The Benefits of Exercising in Shallow Water

Water fitness classes are offered all over the world. There is a multitude of different kinds of classes that instructors can choose from, and many of these are in shallow water. These include water walking, shallow-water aerobics, high intensity interval training, aqua step aerobics, aqua kickboxing, Aquapole Fitness (which includes a boxing bag), AQUA Drums Vibes, underwater treadmill, underwater bicycle, circuit classes, strength training, Senior Fitness (the Seniors I know get unhappy if you don’t work them hard enough), Aqua Barre, Aqua Pilates, Aqua Yoga, Arthritis Foundation programs, and Ai Chi. What are the benefits of putting all these formats in the pool?

Just getting in the pool lowers blood pressure for most people. The hydrostatic pressure of the water pushes blood out to the extremities, increasing stroke volume and cardiac output, while at the same time lowering the heart rate. Immersion offloads the joints, making movement more comfortable. When joints are submerged in water, they have a greater range of motion. Water also offers resistance, requiring the exerciser to apply more force to their movements. The resistance is in all directions, which promotes muscle balance. Since the water is a dynamic resistant force, the more force that is applied, the more resistance the water offers. Pool temperatures are typically 12-18 degrees cooler than body temperature, and water conducts heat away from the body, so exercisers remain cool and comfortable during exertion. Buoyancy creates a feeling of weightlessness, which is perceived as fun by most exercisers. All of these benefits apply no matter what exercise format you are using.

There is a misconception that exercise in water does not burn as many calories as exercise on land. Of course, the number of calories burned depends on many things including how hard the exerciser works, but given the same amount of effort, an exerciser will burn a comparable number of calories in water as on land, and sometimes even more. Dennis Dolny, Ph.D. reports his research on burning calories through water exercise in the Water Immersion Works guidebook, which can be downloaded on the PlayCore website. The Mayo Clinic also lists an estimated number of calories burned for various activities, and water aerobics compares favorably to other forms of exercise.

Water exercise is usually discounted as an acceptable form of exercise for people with osteoporosis because buoyancy reduces the impact compared to land based exercise. But research on water exercise and osteoporosis is ongoing and has found that shallow water exercise can slow the rate of bone loss and improve bone mineral density. Recommended exercises include jumping/rebounding, strength training and using power or force against the water’s resistance. In addition, the research has noted outcomes of improved strength, flexibility, balance and adherence. The best exercise is the one you can stick with! For more information, see Lori Sherlock’s article in AEA’s first quarter 2024 issue of Leader Tools.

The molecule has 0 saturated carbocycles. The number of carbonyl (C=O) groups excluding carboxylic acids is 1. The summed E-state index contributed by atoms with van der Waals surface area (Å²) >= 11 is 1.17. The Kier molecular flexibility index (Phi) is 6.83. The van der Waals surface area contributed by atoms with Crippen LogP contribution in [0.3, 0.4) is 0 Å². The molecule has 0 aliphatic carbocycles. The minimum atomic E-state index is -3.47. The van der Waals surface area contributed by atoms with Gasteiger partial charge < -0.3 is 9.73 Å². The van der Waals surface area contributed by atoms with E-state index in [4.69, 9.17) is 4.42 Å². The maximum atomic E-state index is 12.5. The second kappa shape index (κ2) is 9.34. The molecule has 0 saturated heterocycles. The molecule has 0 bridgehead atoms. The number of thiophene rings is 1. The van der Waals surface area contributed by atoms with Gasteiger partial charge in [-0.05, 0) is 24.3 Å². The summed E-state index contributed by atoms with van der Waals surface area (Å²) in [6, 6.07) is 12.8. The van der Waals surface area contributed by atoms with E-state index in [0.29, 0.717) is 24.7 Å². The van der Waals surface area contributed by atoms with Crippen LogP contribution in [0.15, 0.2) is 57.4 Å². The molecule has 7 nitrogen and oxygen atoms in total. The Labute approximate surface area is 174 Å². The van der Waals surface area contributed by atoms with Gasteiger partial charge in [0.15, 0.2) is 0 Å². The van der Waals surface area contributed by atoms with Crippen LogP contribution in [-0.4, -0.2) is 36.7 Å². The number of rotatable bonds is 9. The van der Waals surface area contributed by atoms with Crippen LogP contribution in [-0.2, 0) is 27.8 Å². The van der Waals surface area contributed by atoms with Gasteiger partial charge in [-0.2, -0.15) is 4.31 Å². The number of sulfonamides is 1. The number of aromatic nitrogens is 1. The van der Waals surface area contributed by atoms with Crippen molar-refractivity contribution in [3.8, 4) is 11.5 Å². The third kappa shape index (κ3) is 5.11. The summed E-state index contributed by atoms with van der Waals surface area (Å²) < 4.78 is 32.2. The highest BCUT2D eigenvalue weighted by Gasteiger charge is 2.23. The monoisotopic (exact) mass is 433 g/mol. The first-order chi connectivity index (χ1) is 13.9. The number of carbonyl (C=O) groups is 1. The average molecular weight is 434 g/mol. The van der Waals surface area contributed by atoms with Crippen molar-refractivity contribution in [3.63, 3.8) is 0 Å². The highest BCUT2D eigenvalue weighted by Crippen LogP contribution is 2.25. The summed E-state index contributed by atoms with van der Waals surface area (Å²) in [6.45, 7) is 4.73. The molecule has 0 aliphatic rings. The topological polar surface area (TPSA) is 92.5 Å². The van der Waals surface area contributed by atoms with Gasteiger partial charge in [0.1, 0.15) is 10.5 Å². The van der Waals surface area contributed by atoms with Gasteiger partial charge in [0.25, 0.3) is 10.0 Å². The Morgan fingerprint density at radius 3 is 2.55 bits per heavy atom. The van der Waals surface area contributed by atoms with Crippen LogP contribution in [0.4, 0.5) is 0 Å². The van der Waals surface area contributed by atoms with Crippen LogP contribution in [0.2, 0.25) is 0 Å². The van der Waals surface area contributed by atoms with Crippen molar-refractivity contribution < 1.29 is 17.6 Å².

Shallow water is the perfect place to work on balance. People who have fallen are often afraid of falling again and they limit balancing activities on land to minimize the risk of falling, further decreasing functionality. But in the pool, the hydrostatic pressure and buoyancy of the water is supportive, reducing the fear of falling. At the same time, water constantly moves, destabilizing movement and requiring multiple adjustments to maintain balance. Good exercises for improving balance are weight shifting, gait training, postural strength training, use of various foot positions, and one-legged movements. If there are muscle imbalances, these can also be addressed in the pool. For more information, check out the Water Exercise Coach blog post and video.

Finally, every type of equipment made for water fitness can be used in shallow water. That includes buoyant equipment such as noodles and foam dumbbells; drag equipment such as webbed gloves, Aqualogix bells, paddles and Aqua Ohm; resistance tubing; steps; drum sticks and more. There are options to please everyone. Shallow water exercise is definitely not just for little old ladies in shower caps!

Author/Instructor Photo
Chris Alexander

See you in the pool!

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